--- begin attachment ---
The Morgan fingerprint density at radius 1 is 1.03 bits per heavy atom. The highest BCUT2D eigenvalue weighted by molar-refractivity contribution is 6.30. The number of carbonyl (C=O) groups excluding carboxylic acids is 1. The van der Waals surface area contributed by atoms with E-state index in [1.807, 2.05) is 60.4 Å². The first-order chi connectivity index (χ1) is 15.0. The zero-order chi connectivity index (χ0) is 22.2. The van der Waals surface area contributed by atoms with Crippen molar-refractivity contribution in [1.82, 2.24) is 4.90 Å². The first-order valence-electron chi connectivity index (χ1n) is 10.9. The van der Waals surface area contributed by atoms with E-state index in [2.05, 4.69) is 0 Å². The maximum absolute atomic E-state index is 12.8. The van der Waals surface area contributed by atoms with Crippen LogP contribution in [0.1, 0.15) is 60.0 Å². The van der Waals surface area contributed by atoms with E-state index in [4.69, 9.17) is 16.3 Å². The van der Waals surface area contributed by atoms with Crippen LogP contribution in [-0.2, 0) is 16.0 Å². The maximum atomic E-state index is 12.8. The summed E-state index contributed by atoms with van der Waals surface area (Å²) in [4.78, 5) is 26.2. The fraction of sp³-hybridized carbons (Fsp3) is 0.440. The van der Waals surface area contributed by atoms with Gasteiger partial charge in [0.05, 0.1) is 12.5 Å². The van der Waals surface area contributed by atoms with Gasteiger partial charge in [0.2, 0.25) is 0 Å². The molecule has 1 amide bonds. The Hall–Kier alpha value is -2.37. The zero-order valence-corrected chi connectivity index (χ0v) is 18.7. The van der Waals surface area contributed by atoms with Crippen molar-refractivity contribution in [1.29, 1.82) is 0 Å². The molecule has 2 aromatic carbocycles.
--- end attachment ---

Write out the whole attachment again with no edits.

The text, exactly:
The Morgan fingerprint density at radius 1 is 1.03 bits per heavy atom. The highest BCUT2D eigenvalue weighted by molar-refractivity contribution is 6.30. The number of carbonyl (C=O) groups excluding carboxylic acids is 1. The van der Waals surface area contributed by atoms with E-state index in [1.807, 2.05) is 60.4 Å². The first-order chi connectivity index (χ1) is 15.0. The zero-order chi connectivity index (χ0) is 22.2. The van der Waals surface area contributed by atoms with Crippen molar-refractivity contribution in [1.82, 2.24) is 4.90 Å². The first-order valence-electron chi connectivity index (χ1n) is 10.9. The van der Waals surface area contributed by atoms with E-state index in [2.05, 4.69) is 0 Å². The maximum absolute atomic E-state index is 12.8. The van der Waals surface area contributed by atoms with Crippen LogP contribution in [0.1, 0.15) is 60.0 Å². The van der Waals surface area contributed by atoms with E-state index in [4.69, 9.17) is 16.3 Å². The van der Waals surface area contributed by atoms with Crippen LogP contribution in [-0.2, 0) is 16.0 Å². The maximum atomic E-state index is 12.8. The summed E-state index contributed by atoms with van der Waals surface area (Å²) in [4.78, 5) is 26.2. The fraction of sp³-hybridized carbons (Fsp3) is 0.440. The van der Waals surface area contributed by atoms with Gasteiger partial charge in [0.05, 0.1) is 12.5 Å². The van der Waals surface area contributed by atoms with Gasteiger partial charge in [0.2, 0.25) is 0 Å². The molecule has 1 amide bonds. The Hall–Kier alpha value is -2.37. The zero-order valence-corrected chi connectivity index (χ0v) is 18.7. The van der Waals surface area contributed by atoms with Crippen molar-refractivity contribution in [1.29, 1.82) is 0 Å². The molecule has 2 aromatic carbocycles.